REX NELSON: Harnessing a River

In his book “Life on the Mississippi,” Mark Twain wrote about the task ahead of the Mississippi River Commission.

“The Military Engineers of the Commission have taken upon their shoulders the task of remaking the Mississippi – a task transcended in size by the initial task alone of creating it,” he said. “They build wing dams here and there, to divert the current; and levees to confine it to narrower limits; and other levees to make it stay there; and for countless miles along the Mississippi, they cut down the wooden front for 50 meters behind, with the aim of leveling the shore as far as the low-water mark with the inclination of a house roof, and ballasting it with stones; and in many places, they protected the desolate shores with rows of stakes.”

In Wednesday’s column, I wrote about the four decades of service to the influential commission of Sam Angel of Lake Village, who died in August. Angel began serving as a civilian member in 1979 and has been involved in countless decisions affecting life along the lower Mississippi. To fully understand eastern Arkansas and its economy, one must understand the importance of the commission and the US Army Corps of Engineers to the region.

In 2004, Charles Camillo and Matthew Pearcy wrote a book called “On Their Shoulders”. It is a history of the commission from its inception in 1879 to the modern project of the Mississippi River and its tributaries.

“On a hot summer day in August 1879, seven men, each nominated by President Rutherford B. Hayes and confirmed by the United States Senate, met in Washington, D.C., to consider investigations, examinations and reports representing the best hydraulic data available on the Mississippi River,” they wrote. “Six of the men were eminent civil engineers, the seventh a lawyer, constitutional scholar and future US president.

“Of the engineers, three are graduates of the United States Military Academy at West Point, the nation’s premier engineering institution; two others from Harvard, the nation’s oldest and most prestigious university. The remaining engineer was without any most accomplished doubt of all–a self-taught, but internationally renowned man and the designer and builder of the boldest and most innovative bridge to span the Mississippi River–a man who opened the mouth of that river to ships despite the opposition of a powerful and highly respected expert in hydraulic engineering, the head of the Corps of Engineers.”

The future president was Benjamin Harrison of Indiana. The great civil engineer was James Eads of Missouri.

“These seven men represented an executive body created by Congress on June 28, 1879,” Camillo and Pearcy wrote. “On their shoulders rested the task of transforming the Mississippi River into a safe and reliable commercial artery while protecting adjacent lands from overflowing. The task at hand was enormous – so enormous that no less an authority on the Mississippi River than Mark Twain believed that the task was “transcended in size only by the initial work of creating ‘the river.’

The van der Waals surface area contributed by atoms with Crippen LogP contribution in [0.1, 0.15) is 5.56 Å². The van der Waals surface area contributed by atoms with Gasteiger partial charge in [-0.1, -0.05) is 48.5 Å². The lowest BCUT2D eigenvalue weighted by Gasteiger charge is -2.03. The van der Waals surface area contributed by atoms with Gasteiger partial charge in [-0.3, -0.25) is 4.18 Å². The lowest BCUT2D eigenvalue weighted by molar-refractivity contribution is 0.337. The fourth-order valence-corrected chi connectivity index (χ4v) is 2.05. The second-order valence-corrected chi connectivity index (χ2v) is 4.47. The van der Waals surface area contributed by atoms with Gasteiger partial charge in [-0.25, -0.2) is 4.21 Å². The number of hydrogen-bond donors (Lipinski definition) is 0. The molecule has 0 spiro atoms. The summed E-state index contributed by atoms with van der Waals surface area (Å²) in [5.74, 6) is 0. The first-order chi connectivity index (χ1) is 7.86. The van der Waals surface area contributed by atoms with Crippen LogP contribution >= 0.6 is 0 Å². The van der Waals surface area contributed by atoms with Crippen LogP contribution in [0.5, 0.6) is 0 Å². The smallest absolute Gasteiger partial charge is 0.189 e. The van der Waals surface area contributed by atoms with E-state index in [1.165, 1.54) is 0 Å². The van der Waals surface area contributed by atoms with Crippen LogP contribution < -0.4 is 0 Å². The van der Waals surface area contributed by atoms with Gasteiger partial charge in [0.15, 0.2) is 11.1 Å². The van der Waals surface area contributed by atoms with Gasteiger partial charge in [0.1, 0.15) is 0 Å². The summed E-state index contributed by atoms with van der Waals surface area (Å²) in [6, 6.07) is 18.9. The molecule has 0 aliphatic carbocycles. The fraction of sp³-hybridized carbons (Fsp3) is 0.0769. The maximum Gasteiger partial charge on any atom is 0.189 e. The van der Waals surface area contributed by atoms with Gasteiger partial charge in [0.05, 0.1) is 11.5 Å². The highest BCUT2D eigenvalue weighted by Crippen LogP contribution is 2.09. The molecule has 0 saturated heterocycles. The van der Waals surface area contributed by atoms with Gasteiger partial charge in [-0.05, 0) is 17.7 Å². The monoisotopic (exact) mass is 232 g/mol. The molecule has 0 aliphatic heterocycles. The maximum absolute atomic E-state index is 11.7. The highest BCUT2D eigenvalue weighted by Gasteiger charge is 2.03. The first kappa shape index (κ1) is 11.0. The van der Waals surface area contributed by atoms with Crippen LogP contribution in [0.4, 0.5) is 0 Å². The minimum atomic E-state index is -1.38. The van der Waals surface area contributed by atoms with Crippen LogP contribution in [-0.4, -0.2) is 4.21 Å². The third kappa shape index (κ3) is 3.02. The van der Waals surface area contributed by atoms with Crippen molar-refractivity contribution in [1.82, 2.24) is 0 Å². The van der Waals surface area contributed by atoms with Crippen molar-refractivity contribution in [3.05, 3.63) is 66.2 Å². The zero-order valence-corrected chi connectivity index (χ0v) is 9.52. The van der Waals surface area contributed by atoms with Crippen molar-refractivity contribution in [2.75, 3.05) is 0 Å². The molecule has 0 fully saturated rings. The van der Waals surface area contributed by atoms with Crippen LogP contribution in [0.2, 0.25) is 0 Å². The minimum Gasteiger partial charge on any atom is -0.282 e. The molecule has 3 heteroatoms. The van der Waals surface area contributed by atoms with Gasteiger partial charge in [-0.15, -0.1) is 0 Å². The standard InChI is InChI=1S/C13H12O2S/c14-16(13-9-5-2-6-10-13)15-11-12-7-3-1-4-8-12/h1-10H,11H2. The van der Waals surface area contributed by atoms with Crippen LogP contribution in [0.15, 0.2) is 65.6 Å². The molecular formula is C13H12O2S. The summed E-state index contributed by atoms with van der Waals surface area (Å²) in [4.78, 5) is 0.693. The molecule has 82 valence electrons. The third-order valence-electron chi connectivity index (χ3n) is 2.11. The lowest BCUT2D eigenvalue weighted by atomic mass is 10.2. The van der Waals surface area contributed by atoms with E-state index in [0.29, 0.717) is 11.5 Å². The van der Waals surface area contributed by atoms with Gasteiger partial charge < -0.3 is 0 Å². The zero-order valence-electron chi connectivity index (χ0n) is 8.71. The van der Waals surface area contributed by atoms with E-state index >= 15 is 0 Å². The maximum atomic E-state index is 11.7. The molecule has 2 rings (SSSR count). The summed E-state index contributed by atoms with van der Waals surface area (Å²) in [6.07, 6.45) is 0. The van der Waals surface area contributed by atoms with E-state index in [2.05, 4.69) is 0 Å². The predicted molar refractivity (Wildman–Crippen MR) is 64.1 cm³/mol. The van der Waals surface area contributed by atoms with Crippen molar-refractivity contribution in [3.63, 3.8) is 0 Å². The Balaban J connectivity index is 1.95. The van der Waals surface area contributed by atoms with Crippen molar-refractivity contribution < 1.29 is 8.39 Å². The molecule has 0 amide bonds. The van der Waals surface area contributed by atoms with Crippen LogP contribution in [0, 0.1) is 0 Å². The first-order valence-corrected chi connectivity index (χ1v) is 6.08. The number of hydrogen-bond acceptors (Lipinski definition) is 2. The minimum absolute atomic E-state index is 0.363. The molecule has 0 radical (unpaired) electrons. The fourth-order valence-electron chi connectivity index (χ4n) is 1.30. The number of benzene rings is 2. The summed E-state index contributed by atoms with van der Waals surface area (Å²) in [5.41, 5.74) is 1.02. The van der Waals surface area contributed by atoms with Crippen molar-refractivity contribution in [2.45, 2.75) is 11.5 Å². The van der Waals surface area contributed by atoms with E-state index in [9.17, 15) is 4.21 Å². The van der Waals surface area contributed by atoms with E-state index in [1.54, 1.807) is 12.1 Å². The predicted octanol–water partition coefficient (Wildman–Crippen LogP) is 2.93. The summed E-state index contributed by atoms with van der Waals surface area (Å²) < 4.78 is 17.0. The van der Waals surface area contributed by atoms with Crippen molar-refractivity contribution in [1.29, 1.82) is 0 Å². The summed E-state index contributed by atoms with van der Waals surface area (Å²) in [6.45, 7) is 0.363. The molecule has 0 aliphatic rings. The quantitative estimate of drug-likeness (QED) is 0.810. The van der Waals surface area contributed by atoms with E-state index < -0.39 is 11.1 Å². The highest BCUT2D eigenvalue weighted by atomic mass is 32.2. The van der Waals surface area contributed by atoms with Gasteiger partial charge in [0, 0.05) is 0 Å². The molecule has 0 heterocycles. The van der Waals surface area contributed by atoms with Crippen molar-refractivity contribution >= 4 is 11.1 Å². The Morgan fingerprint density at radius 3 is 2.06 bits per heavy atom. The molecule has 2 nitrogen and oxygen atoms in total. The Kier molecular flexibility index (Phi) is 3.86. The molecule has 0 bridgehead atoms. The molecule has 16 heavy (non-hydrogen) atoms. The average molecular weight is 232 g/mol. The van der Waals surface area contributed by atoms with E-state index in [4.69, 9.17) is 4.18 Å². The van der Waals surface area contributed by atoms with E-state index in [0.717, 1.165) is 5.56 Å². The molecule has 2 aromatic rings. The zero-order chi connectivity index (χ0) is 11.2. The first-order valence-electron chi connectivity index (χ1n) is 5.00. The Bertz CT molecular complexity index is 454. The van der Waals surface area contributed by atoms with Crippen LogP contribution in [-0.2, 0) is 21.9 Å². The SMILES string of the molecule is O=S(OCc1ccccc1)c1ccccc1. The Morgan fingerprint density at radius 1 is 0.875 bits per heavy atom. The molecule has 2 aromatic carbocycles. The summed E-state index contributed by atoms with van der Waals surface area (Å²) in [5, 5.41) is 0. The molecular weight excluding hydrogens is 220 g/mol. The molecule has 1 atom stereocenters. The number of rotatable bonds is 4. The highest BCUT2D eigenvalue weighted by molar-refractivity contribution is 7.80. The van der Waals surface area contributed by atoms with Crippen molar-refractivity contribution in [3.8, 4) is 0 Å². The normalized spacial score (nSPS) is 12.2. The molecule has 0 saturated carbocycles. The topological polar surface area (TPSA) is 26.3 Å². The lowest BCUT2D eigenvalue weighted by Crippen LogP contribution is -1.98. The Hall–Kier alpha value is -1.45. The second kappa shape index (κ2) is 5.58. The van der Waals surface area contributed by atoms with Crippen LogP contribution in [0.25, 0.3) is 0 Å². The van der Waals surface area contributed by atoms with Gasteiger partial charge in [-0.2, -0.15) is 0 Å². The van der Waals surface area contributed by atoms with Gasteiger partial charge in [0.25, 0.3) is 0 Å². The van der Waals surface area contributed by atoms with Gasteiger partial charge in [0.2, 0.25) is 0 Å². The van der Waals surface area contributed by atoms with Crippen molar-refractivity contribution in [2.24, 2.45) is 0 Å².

More than 143 years later, much of the commission’s mission is complete. The defining moment in the commission’s history was the Great Flood of 1927, which then-Secretary of Commerce Herbert Hoover called “the greatest peacetime calamity in the history of the nation.”

After the flood, the public supported a new approach to protect the country from flooding. The end result was the Mississippi River and Tributaries Project.

“MR&T uses a variety of river engineering techniques, including an extensive system of levees to contain high water, diversion channels to remove excess flows from the main channel to the Gulf of Mexico, and bank protection and channel stabilization to aid navigation,” Camillo and Pearcy wrote. . “Since its launch, MR&T has brought an unprecedented degree of flood protection to the lower Mississippi Valley.”

MR&T is undoubtedly one of the most important public works projects in the history of the United States. The legislative effort to create the commission in 1879 was led by Senator LQC Lamar of Mississippi and Representative Randall Gibson of Louisiana. Over the next few years, members of the Arkansas Congressional delegation played a major role in supporting the work of the commission.

The original legislation gave the commission extensive jurisdiction over the river from its headwaters at Lake Itasca in Minnesota to the Gulf of Mexico.

A Corps history of the commission notes that the 1879 Act empowered the commission to “make inquiries and inquiries necessary to prepare plans for improving the channel of the river, protecting the banks, improving navigation, preventing destructive floods and promote trade.The legally mandated members of the MRC called up three Corps officers, a member of the US Coast and Geodetic Survey (now the National Oceanic and Atmospheric Administration) and three civilians.

“This splendid mix of members reflected a desire to heal an incipient schism between the military and civilian engineering communities epitomized by the famous clashes between Brigadier General Andrew Humphreys, the chief engineer, and Eads, the internationally renowned civil engineer .”

Camillo and Pearcy noted that the task was the “most difficult and complex engineering problem ever undertaken by the U.S. government” since the river basin (surpassed in size only by the Amazon and Congo rivers) drains 41% of the continental United States.


Editor Rex Nelson’s column appears regularly in the Arkansas Democrat-Gazette. He is also the author of the Southern Fried blog at rexnelsonsouthernfried.com.

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